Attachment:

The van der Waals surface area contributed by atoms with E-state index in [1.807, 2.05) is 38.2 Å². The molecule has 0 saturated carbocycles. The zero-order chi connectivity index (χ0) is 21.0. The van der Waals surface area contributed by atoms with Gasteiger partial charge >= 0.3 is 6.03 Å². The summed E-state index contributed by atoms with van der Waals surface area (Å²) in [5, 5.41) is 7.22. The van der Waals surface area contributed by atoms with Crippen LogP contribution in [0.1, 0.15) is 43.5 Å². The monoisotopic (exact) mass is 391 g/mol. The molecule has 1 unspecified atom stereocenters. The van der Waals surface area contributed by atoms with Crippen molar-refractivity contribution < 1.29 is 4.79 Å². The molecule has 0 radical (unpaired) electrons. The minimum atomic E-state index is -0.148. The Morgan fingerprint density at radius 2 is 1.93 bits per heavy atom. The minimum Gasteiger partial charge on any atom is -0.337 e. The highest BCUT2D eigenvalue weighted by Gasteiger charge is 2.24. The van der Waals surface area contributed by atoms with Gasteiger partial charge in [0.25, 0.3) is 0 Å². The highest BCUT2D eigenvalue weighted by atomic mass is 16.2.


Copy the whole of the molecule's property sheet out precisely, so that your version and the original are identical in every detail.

The van der Waals surface area contributed by atoms with E-state index in [1.807, 2.05) is 38.2 Å². The molecule has 0 saturated carbocycles. The zero-order chi connectivity index (χ0) is 21.0. The van der Waals surface area contributed by atoms with Gasteiger partial charge >= 0.3 is 6.03 Å². The summed E-state index contributed by atoms with van der Waals surface area (Å²) in [5, 5.41) is 7.22. The van der Waals surface area contributed by atoms with Crippen LogP contribution in [0.1, 0.15) is 43.5 Å². The monoisotopic (exact) mass is 391 g/mol. The molecule has 1 unspecified atom stereocenters. The van der Waals surface area contributed by atoms with Crippen molar-refractivity contribution < 1.29 is 4.79 Å². The molecule has 0 radical (unpaired) electrons. The minimum atomic E-state index is -0.148. The Morgan fingerprint density at radius 2 is 1.93 bits per heavy atom. The minimum Gasteiger partial charge on any atom is -0.337 e. The highest BCUT2D eigenvalue weighted by Gasteiger charge is 2.24. The van der Waals surface area contributed by atoms with Gasteiger partial charge in [0.25, 0.3) is 0 Å². The highest BCUT2D eigenvalue weighted by atomic mass is 16.2.